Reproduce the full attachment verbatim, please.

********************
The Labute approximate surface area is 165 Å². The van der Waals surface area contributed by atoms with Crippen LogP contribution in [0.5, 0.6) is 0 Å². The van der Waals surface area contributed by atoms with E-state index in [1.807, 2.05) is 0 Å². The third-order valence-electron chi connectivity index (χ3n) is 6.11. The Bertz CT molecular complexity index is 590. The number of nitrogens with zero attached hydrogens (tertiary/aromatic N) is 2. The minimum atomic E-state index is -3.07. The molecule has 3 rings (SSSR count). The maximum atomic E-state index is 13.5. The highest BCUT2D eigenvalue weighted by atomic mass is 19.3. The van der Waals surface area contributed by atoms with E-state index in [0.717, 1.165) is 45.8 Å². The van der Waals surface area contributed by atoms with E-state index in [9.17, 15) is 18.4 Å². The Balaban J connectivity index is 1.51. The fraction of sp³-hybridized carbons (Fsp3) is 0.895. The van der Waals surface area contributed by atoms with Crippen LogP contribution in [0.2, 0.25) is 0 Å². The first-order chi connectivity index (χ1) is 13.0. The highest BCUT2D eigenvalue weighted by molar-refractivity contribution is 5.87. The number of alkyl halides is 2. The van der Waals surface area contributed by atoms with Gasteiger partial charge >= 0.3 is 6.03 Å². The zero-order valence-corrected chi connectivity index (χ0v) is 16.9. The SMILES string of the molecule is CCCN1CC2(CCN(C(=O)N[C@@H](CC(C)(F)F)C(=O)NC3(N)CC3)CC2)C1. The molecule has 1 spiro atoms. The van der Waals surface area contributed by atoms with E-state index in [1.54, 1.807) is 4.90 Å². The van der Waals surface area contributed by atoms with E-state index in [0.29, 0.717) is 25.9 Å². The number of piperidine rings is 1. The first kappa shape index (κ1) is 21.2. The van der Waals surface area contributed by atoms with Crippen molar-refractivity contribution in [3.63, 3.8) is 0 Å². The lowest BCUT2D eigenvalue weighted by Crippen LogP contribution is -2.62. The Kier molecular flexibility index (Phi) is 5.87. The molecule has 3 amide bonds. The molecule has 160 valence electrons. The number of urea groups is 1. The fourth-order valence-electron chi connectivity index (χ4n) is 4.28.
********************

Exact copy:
The Labute approximate surface area is 165 Å². The van der Waals surface area contributed by atoms with Crippen LogP contribution in [0.5, 0.6) is 0 Å². The van der Waals surface area contributed by atoms with E-state index in [1.807, 2.05) is 0 Å². The third-order valence-electron chi connectivity index (χ3n) is 6.11. The Bertz CT molecular complexity index is 590. The number of nitrogens with zero attached hydrogens (tertiary/aromatic N) is 2. The minimum atomic E-state index is -3.07. The molecule has 3 rings (SSSR count). The maximum atomic E-state index is 13.5. The highest BCUT2D eigenvalue weighted by atomic mass is 19.3. The van der Waals surface area contributed by atoms with E-state index in [0.717, 1.165) is 45.8 Å². The van der Waals surface area contributed by atoms with E-state index in [9.17, 15) is 18.4 Å². The Balaban J connectivity index is 1.51. The fraction of sp³-hybridized carbons (Fsp3) is 0.895. The van der Waals surface area contributed by atoms with Crippen LogP contribution in [0.2, 0.25) is 0 Å². The first-order chi connectivity index (χ1) is 13.0. The highest BCUT2D eigenvalue weighted by molar-refractivity contribution is 5.87. The number of alkyl halides is 2. The van der Waals surface area contributed by atoms with Gasteiger partial charge >= 0.3 is 6.03 Å². The zero-order valence-corrected chi connectivity index (χ0v) is 16.9. The SMILES string of the molecule is CCCN1CC2(CCN(C(=O)N[C@@H](CC(C)(F)F)C(=O)NC3(N)CC3)CC2)C1. The molecule has 1 spiro atoms. The van der Waals surface area contributed by atoms with E-state index in [1.54, 1.807) is 4.90 Å². The van der Waals surface area contributed by atoms with E-state index in [0.29, 0.717) is 25.9 Å². The number of piperidine rings is 1. The first kappa shape index (κ1) is 21.2. The van der Waals surface area contributed by atoms with Crippen molar-refractivity contribution in [3.63, 3.8) is 0 Å². The lowest BCUT2D eigenvalue weighted by Crippen LogP contribution is -2.62. The Kier molecular flexibility index (Phi) is 5.87. The molecule has 3 amide bonds. The molecule has 160 valence electrons. The number of urea groups is 1. The fourth-order valence-electron chi connectivity index (χ4n) is 4.28.